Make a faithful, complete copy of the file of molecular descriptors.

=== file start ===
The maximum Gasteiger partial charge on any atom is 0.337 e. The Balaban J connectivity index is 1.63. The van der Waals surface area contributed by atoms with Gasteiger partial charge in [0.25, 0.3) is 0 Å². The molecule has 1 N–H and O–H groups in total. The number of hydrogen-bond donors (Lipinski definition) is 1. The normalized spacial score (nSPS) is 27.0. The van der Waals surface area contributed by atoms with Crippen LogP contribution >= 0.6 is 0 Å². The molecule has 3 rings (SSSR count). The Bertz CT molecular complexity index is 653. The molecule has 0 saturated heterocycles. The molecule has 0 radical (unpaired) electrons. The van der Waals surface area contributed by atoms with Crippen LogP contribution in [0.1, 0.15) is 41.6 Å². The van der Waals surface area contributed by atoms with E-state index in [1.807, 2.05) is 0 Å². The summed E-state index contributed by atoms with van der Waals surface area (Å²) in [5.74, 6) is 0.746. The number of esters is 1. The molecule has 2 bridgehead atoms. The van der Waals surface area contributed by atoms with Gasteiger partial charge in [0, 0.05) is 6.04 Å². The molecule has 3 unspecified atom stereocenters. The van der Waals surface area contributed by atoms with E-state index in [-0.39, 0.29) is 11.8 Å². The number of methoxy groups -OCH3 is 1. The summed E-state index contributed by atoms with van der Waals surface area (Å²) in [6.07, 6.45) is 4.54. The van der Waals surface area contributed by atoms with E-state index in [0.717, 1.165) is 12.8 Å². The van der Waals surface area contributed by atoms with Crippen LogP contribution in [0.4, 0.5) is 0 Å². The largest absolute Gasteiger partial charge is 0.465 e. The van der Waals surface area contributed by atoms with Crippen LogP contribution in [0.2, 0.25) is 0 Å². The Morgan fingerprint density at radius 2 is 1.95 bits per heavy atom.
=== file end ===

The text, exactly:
The maximum Gasteiger partial charge on any atom is 0.337 e. The Balaban J connectivity index is 1.63. The van der Waals surface area contributed by atoms with Gasteiger partial charge in [0.25, 0.3) is 0 Å². The molecule has 1 N–H and O–H groups in total. The number of hydrogen-bond donors (Lipinski definition) is 1. The normalized spacial score (nSPS) is 27.0. The van der Waals surface area contributed by atoms with Crippen LogP contribution >= 0.6 is 0 Å². The molecule has 3 rings (SSSR count). The Bertz CT molecular complexity index is 653. The molecule has 0 saturated heterocycles. The molecule has 0 radical (unpaired) electrons. The van der Waals surface area contributed by atoms with Crippen LogP contribution in [0.1, 0.15) is 41.6 Å². The van der Waals surface area contributed by atoms with E-state index in [1.807, 2.05) is 0 Å². The summed E-state index contributed by atoms with van der Waals surface area (Å²) in [5.74, 6) is 0.746. The number of esters is 1. The molecule has 2 bridgehead atoms. The van der Waals surface area contributed by atoms with Gasteiger partial charge in [0, 0.05) is 6.04 Å². The molecule has 3 unspecified atom stereocenters. The van der Waals surface area contributed by atoms with E-state index in [-0.39, 0.29) is 11.8 Å². The number of methoxy groups -OCH3 is 1. The summed E-state index contributed by atoms with van der Waals surface area (Å²) in [6.07, 6.45) is 4.54. The van der Waals surface area contributed by atoms with E-state index in [0.717, 1.165) is 12.8 Å². The van der Waals surface area contributed by atoms with Crippen LogP contribution in [0.4, 0.5) is 0 Å². The largest absolute Gasteiger partial charge is 0.465 e. The van der Waals surface area contributed by atoms with Crippen LogP contribution in [0.2, 0.25) is 0 Å². The Morgan fingerprint density at radius 2 is 1.95 bits per heavy atom.